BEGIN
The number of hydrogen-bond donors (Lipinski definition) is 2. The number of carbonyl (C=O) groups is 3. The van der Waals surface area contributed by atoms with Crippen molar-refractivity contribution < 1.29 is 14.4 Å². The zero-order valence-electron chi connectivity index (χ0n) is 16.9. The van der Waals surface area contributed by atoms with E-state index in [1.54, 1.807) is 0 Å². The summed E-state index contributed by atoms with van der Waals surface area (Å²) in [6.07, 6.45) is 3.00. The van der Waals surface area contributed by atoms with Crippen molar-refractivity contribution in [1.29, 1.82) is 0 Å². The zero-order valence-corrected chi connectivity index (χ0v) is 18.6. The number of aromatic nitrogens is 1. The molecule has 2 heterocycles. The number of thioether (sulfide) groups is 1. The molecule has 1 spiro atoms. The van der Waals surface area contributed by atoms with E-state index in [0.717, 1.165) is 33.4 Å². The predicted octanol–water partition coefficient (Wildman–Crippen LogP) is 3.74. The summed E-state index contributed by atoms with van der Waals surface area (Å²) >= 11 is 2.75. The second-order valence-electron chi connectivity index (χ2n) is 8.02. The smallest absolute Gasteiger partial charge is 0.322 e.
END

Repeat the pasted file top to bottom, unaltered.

The number of hydrogen-bond donors (Lipinski definition) is 2. The number of carbonyl (C=O) groups is 3. The van der Waals surface area contributed by atoms with Crippen molar-refractivity contribution < 1.29 is 14.4 Å². The zero-order valence-electron chi connectivity index (χ0n) is 16.9. The van der Waals surface area contributed by atoms with E-state index in [1.54, 1.807) is 0 Å². The summed E-state index contributed by atoms with van der Waals surface area (Å²) in [6.07, 6.45) is 3.00. The van der Waals surface area contributed by atoms with Crippen molar-refractivity contribution in [1.29, 1.82) is 0 Å². The zero-order valence-corrected chi connectivity index (χ0v) is 18.6. The number of aromatic nitrogens is 1. The molecule has 2 heterocycles. The number of thioether (sulfide) groups is 1. The molecule has 1 spiro atoms. The van der Waals surface area contributed by atoms with E-state index in [0.717, 1.165) is 33.4 Å². The predicted octanol–water partition coefficient (Wildman–Crippen LogP) is 3.74. The summed E-state index contributed by atoms with van der Waals surface area (Å²) >= 11 is 2.75. The second-order valence-electron chi connectivity index (χ2n) is 8.02. The smallest absolute Gasteiger partial charge is 0.322 e.